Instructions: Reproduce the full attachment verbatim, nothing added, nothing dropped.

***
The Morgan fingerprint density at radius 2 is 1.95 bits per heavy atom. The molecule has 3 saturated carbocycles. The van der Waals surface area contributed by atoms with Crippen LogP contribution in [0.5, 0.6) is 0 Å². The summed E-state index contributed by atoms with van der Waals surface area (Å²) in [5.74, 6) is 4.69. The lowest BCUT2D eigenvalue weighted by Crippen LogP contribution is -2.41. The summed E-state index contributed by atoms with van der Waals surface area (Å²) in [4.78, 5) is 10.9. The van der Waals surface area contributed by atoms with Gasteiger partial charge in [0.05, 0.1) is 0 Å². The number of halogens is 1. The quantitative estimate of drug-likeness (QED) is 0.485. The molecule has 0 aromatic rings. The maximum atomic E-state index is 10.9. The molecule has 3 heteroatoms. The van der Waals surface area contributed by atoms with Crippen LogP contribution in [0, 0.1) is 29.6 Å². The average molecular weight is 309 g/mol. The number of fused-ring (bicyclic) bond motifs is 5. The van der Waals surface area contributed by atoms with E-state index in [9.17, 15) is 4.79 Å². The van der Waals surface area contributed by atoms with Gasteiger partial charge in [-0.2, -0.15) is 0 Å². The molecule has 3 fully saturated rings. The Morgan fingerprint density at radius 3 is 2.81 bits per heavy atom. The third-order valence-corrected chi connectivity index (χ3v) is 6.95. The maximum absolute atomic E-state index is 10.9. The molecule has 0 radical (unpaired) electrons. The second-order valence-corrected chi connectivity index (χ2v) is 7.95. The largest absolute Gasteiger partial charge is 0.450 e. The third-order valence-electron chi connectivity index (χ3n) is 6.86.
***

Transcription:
The Morgan fingerprint density at radius 2 is 1.95 bits per heavy atom. The molecule has 3 saturated carbocycles. The van der Waals surface area contributed by atoms with Crippen LogP contribution in [0.5, 0.6) is 0 Å². The summed E-state index contributed by atoms with van der Waals surface area (Å²) in [5.74, 6) is 4.69. The lowest BCUT2D eigenvalue weighted by Crippen LogP contribution is -2.41. The summed E-state index contributed by atoms with van der Waals surface area (Å²) in [4.78, 5) is 10.9. The van der Waals surface area contributed by atoms with Gasteiger partial charge in [0.05, 0.1) is 0 Å². The number of halogens is 1. The quantitative estimate of drug-likeness (QED) is 0.485. The molecule has 0 aromatic rings. The maximum atomic E-state index is 10.9. The molecule has 3 heteroatoms. The van der Waals surface area contributed by atoms with Crippen LogP contribution in [0, 0.1) is 29.6 Å². The average molecular weight is 309 g/mol. The number of fused-ring (bicyclic) bond motifs is 5. The van der Waals surface area contributed by atoms with E-state index in [9.17, 15) is 4.79 Å². The van der Waals surface area contributed by atoms with Gasteiger partial charge in [-0.2, -0.15) is 0 Å². The molecule has 3 fully saturated rings. The Morgan fingerprint density at radius 3 is 2.81 bits per heavy atom. The third-order valence-corrected chi connectivity index (χ3v) is 6.95. The maximum absolute atomic E-state index is 10.9. The molecule has 0 radical (unpaired) electrons. The second-order valence-corrected chi connectivity index (χ2v) is 7.95. The largest absolute Gasteiger partial charge is 0.450 e. The third-order valence-electron chi connectivity index (χ3n) is 6.86.